More than 6600 Kiwi kids admitted to hospital with rotten teeth in one year
More than 6600 children under 12 wound up in hospital in the 2015-16 year to have one or more rotten teeth pulled under general anaesthetic.
After respiratory conditions, dental treatments were the second-biggest cause of hospital admissions that year, the latest for which figures are available. The rate was highest among under-10s.
The deteriorating state of our children's teeth is being called a slow-burning health epidemic, mainly caused by sugary drinks, and is costing the taxpayer tens of millions of dollars.
Pulling kids' teeth cost $14.7 million during the year to June 2016. Ministry of Health oral health national clinical director Riana Clarke said the total cost of all hospital dental services over the period was nearly $46m.
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Latest figures from the ministry's annual health survey 2015-16 show 29,000 children aged under 15 had teeth removed due to decay, abscess, infection or gum disease over the year, while 89,000 children had a tooth removed at some point before they were 15.
Anti-sugar lobbyist and dentist Rob Beaglehole said the number of extractions for kids was alarming.
"It's heartbreaking taking teeth out of such young children, particularly because of the pain and suffering, he said.
"It's totally preventable. The number one reason children have their teeth taken out is because of a high sugar diet, especially sugary drinks.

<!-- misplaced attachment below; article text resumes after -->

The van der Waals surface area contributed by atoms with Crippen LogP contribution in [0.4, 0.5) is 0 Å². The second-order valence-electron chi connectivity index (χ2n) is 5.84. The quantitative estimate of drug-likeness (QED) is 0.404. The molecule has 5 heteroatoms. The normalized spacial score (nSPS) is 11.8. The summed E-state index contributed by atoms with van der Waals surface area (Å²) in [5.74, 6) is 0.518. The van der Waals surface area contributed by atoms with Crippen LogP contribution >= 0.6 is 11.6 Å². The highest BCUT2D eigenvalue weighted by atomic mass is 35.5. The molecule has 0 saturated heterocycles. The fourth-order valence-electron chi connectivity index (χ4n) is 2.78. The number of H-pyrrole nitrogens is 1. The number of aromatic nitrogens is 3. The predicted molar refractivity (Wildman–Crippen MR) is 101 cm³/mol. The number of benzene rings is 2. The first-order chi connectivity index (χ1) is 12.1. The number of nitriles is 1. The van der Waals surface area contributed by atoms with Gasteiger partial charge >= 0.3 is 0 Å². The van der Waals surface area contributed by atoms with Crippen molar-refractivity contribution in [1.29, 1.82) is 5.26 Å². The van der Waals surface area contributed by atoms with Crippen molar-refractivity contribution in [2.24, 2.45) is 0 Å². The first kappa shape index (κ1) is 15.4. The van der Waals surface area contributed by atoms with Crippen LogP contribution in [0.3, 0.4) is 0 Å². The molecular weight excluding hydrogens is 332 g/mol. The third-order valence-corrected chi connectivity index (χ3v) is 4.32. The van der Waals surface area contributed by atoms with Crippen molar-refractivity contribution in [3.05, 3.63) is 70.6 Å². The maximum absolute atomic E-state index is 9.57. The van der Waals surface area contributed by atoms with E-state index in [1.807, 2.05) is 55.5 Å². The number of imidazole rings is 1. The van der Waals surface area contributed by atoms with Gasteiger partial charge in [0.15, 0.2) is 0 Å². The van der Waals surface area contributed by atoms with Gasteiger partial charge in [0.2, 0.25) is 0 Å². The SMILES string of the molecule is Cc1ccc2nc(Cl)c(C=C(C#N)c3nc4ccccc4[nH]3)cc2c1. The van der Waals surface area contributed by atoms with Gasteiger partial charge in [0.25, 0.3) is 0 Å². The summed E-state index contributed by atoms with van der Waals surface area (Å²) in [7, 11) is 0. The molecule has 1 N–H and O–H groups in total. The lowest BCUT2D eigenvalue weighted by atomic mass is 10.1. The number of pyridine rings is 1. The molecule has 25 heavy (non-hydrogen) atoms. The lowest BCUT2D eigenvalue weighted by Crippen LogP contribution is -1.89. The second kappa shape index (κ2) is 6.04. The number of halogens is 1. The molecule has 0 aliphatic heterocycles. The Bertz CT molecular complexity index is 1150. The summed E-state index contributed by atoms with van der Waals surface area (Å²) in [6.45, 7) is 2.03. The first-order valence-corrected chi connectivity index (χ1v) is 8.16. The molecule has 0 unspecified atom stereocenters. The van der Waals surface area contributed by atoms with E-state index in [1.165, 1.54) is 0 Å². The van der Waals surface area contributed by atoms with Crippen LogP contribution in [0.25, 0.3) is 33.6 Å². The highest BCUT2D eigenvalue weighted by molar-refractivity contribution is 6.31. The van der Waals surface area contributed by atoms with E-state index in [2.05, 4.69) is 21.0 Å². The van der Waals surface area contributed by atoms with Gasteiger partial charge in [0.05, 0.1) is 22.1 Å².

A 4-year-old Auckland girl who had been drinking fizzy drinks from a sipper bottle had all her teeth removed under general anesthetic in hospital at a cost of about $4000, he said.
Losing baby teeth at that age could cause persistent orthodontic problems, as well as social issues for children.
"It can cause ongoing complications, expensive orthodontic treatment, and can knock children's confidence. They can have difficulty speaking, interacting and socialising with other children – it's a severe disfigurement."
Population nutrition professor Boyd Swinburn has called for a tax on sugary drinks and said dental problems – alongside childhood obesity and diabetes – were often unnoticed, but the costs of inaction were huge.
"People don't see the scale of the problem, and it's enormous. Oral health is often overlooked but dental care is one of the most expensive things we treat and all this stuff is totally preventable."
The problem was "absolutely a crisis" but a slow-burning one, he said.
New Zealand adults and children are the third most overweight and obese among OECD countries. Swinburn said the related costs were probably close to $1 billion a year.
Associate Health Minister Peter Dunne said oral health was generally improving, with more children recorded as caries-free than ever before.
"What we are seeing is not a health crisis, but more people being identified and getting treatment. While it is disappointing to see children with this level of decay and discomfort, it is pleasing to see that they are getting the help needed."
The Government's decision to shift responsibility for decisions on fluoridating water supplies to district health boards would also have a long-term positive effect on oral health, he said.
Dunne did not support a sugar tax, but said if clear evidence emerged showing a tax would make a "tangible" difference to the health of Kiwis, rather than being used as a "revenue-gathering exercise in disguise", he would be open to it.
HOW TO KEEP KIDS' TEETH HEALTHY
* Brushing their teeth twice a day with regular-strength fluoride toothpaste
* Ensure they eat a healthy, low-sugar diet
* Ensure regular dental check-ups from an early age. Children's teeth are at risk of tooth decay as soon as they appear, usually at the age of six months.